Sources & Examples: David J. Arnold, The Tropics and the Traveling Gaze: India, Landscape, and Science, 1800-1865 (U. of Washington, 2006); Daniel Clayton & Gavin Bowd, “Geography, Tropicality and Postcolonialism: Anglophone and Francophone Readings of the Work of Pierre Gourou.” L’Espace géographique 35 (2006); J. Michael Dash, The Other America: Caribbean Literature in a New World (U. Press of Virginia, 1998); Erica N. Morawski, “Modernism on Vacation: The Politics of Hotel Furniture in the Spanish Caribbean.” In The Politics of Furniture: Diplomacy and Persuasion in Post-War Interiors (Routledge, 2017); Christine Rosenfeld, “Tropicality & the ‘Other’: Origin & Evolution of US-constructed Cuban Place-identities” (M.Sc. thesis, Pennsylvania State U., 2012); Heidi V. Scott, “Paradise in the New World: An Iberian Vision of Tropicality.” Cultural Geographies 17 (2010).
This frequently used term originated in the 19th century when European Orientalist scholars and others used it to imagine and construct the Turkish people as being exotic, decadent, mentally deficient, stagnant, and uncivilized. Modern-day scholars have continued to use it in this sense to describe 19th century European artistic and literary depictions of the Turks. Today, scholars primarily use this term to describe the second phase of Turkish Orientalist discourses, which emerged in the early 20th century—following on and building on Ottoman Orientalism. The earlier years of this second stage is sometimes also called Kemalist Orientalism (so named for Turkey’s revolutionary leader, Kemal Attürk [1881-1938]) and is closely associated with “Kemalism” (also know as Atatürkism). As the Ottoman Empire disintegrated and came to an end, the emerging “Kemalist elites” developed a European-style Orientalist ideology aimed at enabling the creation of a homogenous, secular, and internationally well-regard Turkish state. To this end, they created a dualist framework that rejected the Ottoman past, Islam, and minority ethnic and religious groups as all being “Oriental,” that is primitive, uncivilized, and reactionary. They re-imagined a mythic Turkish past that aided them in identifying Turkey with the civilized (and “white”) West and in distancing themselves from the Islamic East. The Turkish government called on this ideology to justify its attempts to forcibly “Turkify” the Kurds and thus promote Turkish racial purity, even as the Turkish elites used both the arts and literature to promote their nationalist agenda. Scholars point out that Turkish Orientalisms are not only racist but also exhibited the usual European Orientalist views of “Oriental” women, i.e. that they are exotic, sensuous, and primitive. They also note that Turkish Orientalism is a form of internal Orientalism and also self-Orientalism, by which it imagined and constructed its own past and its own minorities as the “Other” and identified its Self as being more European than Asian. The hey-day of Turkish Orientalism was the 1930s, but some scholars argue that it continues to be a factor in Turkish attitudes and policies down to the present. [1/21].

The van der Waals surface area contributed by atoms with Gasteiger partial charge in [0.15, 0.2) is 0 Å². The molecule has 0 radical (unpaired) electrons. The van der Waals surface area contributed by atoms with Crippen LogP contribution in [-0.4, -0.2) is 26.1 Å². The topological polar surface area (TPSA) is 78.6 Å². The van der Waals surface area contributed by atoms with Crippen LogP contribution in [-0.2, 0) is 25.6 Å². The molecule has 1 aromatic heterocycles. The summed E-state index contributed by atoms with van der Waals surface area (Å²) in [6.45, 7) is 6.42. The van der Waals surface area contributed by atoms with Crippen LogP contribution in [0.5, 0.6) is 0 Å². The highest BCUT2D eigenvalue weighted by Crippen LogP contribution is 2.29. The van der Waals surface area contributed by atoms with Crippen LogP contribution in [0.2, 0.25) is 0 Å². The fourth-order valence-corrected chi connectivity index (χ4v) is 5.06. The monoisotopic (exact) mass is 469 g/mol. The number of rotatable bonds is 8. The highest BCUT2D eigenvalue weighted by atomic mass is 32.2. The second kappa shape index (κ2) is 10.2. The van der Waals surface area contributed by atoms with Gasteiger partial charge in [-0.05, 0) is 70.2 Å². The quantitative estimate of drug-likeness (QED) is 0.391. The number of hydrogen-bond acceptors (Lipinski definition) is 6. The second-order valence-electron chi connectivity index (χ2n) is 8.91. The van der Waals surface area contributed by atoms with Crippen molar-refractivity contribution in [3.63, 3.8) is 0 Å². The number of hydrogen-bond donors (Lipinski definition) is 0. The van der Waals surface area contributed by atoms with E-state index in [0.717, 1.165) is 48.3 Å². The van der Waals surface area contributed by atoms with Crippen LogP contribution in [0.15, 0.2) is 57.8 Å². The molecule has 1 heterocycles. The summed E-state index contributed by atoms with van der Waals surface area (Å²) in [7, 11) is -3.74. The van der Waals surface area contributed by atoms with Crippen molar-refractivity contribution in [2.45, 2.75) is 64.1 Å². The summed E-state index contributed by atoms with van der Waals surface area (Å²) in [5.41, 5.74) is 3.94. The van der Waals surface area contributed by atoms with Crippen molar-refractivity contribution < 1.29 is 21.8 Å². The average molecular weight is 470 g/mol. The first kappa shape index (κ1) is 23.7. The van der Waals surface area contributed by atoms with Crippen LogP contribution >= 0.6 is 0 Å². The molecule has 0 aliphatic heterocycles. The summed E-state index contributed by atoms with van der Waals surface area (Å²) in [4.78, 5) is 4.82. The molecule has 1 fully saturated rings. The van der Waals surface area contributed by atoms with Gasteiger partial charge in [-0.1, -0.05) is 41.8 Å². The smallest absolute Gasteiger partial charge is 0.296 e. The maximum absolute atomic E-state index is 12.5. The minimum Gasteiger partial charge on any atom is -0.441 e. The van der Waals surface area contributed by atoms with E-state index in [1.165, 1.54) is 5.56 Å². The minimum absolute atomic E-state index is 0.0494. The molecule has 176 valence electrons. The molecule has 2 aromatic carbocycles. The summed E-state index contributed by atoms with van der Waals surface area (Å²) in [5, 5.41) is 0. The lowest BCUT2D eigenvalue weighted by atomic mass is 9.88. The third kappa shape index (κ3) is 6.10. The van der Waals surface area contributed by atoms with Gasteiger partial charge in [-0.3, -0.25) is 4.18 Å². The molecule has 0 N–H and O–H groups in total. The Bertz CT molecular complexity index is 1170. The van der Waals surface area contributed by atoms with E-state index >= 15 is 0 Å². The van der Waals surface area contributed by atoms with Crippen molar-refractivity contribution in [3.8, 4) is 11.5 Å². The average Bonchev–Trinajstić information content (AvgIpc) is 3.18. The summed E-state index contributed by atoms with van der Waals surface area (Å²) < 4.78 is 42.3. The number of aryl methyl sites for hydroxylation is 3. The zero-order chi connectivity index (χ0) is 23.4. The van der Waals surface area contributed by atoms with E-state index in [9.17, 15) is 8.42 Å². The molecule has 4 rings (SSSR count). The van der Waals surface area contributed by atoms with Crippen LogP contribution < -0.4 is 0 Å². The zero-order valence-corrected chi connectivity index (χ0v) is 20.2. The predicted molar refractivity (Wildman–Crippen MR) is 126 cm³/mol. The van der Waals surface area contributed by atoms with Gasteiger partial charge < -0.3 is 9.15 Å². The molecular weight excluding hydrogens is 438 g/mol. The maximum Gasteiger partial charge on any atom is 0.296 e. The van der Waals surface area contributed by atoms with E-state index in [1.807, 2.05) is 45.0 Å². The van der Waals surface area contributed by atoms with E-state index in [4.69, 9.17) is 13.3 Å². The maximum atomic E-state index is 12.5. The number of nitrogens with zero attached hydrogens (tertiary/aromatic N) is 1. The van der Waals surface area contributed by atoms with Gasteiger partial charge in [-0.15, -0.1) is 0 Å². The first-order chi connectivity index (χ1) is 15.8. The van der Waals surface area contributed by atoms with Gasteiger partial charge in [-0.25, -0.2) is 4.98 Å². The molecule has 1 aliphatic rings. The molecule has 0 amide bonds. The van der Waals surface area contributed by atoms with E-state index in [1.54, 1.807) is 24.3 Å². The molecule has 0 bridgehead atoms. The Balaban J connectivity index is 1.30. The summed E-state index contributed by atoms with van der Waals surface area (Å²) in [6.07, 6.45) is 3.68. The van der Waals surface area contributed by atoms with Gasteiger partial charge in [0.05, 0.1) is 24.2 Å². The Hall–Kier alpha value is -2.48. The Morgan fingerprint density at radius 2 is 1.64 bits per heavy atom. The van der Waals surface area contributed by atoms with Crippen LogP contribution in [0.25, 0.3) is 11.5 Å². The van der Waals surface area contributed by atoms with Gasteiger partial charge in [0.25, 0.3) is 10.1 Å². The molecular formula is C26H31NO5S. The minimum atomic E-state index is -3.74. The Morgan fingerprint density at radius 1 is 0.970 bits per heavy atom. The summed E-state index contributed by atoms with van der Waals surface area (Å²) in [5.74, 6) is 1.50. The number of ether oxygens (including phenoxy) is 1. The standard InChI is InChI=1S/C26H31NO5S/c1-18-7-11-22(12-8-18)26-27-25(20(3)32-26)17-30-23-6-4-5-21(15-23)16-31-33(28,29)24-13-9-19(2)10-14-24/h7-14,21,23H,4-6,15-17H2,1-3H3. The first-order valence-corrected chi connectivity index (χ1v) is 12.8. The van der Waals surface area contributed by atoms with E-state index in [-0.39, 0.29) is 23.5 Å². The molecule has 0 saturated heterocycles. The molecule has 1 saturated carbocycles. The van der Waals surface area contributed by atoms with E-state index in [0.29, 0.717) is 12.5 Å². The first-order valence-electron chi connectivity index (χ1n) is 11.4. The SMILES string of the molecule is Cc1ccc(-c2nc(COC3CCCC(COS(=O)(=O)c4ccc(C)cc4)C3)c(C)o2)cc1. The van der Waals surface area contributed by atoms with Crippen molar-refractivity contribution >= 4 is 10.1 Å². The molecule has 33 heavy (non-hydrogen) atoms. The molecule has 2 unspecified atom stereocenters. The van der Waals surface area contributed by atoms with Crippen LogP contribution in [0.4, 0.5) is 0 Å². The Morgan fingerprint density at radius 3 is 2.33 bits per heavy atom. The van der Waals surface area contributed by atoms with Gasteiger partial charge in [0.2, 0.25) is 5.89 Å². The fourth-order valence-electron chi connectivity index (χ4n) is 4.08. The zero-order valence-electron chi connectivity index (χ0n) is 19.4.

See also: Aesthetic Orientalism, European Orientalism, Ideological Orientalism, Implicit Orientalism, Internal Orientalism, Nesting (Nested) Orientalism, Ottoman Orientalism, Political Orientalism, Republican Orientalism, Self-Orientalism, Temporal Orientalism.
Sources & Examples: Turkish Orientalism: James H. Bennet, Winter and Spring on the Shores of the Mediterranean (J. & A. Churchill, 1875); Emre C. Daglioglu, “Self-Orientalism and Turkey's Kurds.” Turkish Review 4 (2014); Edhem Eldem, "Ottoman and Turkish Orientalism." Architectural Design 80 (2010); Edhem Eldem, "The Ottoman Empire and Orientalism: An Awkward Relationship.” In After Orientalism: Critical Perspectives on Western Agency and Eastern Re-appropirations (Brill, 2015); Gülşen E. Evgi̇n, “Shifting Wesgtern Orientalism with Myths: See What is Behind Indian and Turkish Thought,” n.d. At Mersin University (http://mersin.edu.tr), accessed 1/21; Gökçe Gündoğdu, “Orientalism and the Kurdish Question in Turkey: Kemalist Women's Discourses on Kurdish Women in the 1990s” (Ph.D. diss., Sabanci U., 2017); Hakan T. Karateke, “How distant is gurbet? Refik Halid’s Representation of Arabs in Gurbet Hikayeleri—With a Note on Ottoman and Turkish Orientalisms.” Turkish Historical Review 4 (2013); Nora Lafi, “Early Republican Turkish Orientalism? The Erotic Picture of an Algerian Woman and the Notion of Beauty between the ‘West’ and the ‘Orient’.” In Women and the City, Women in the City: A Gendered Perspective on Ottoman Urban History (Berghahn, 2014); Daniel Mendelsohn, “Introduction: The Poet-Historian.” In C. P. Cavafy: Complete Poems (Harper Press, 2013); W. M. Ramsay, “Impressions of Turkey.” The Critic New Series 29 (1898); Hollis Read, The Hand of God in History (John E. Potter & Co., 1870); Eleonora Sasso, The Pre-Raphaelites and Orientalism: Language and Cognition in Remediations of the East (Edinburgh U., 2018); Nora Seni, “Arabs and Turks: So Close Yet So Far.” Hérodote 160-161 (2016); Welat Zeydanlıoğlu, “The Period of Barbarity: Turkification, State Violence and Torture in Modern Turkey.” In State Power and the Legal Regulation of Evil (Inter-Disciplinary Press, 2010); Welat Zeydanlıoğlu, “‘The White Turkish Man’s Burden’: Orientalism, Kemalism and the Kurds in Turkey.” In Neo-colonial Mentalities in Contemporary Europe? Language and Discourse in the Construction of Identities (Cambridge Scholars Publishing, 2008 ). Kemalist Orientalism: Onur G. Ayas, “Kemalist Orientalism and Ottomon Music” [English Abstract]. In Muhafazar Düşünce Dergisi 40. Sayı: MUHAFAZAKÂRLIK (Kadim Yayın Grubu, 2014); Zümrüt Ekinci, “The Historical and Ideological Foundations of the Rhetoric of Kemalist Women” (Thesis, Vienna, 2012); Ayşe Kadıoğlu, “Women’s Subordination in Turkey: Is Islam Really the Villain?” The Middle East Journal 48 (1994); Emmanuel Szurek, “’Go West’: Variations on Kemalist Orientalism.” In After Orientalism: Critical Perspectives on Western Agency and Eastern Re-appropriations (Brill, 2015).
Typical Orientalism. See Conventional Orientalism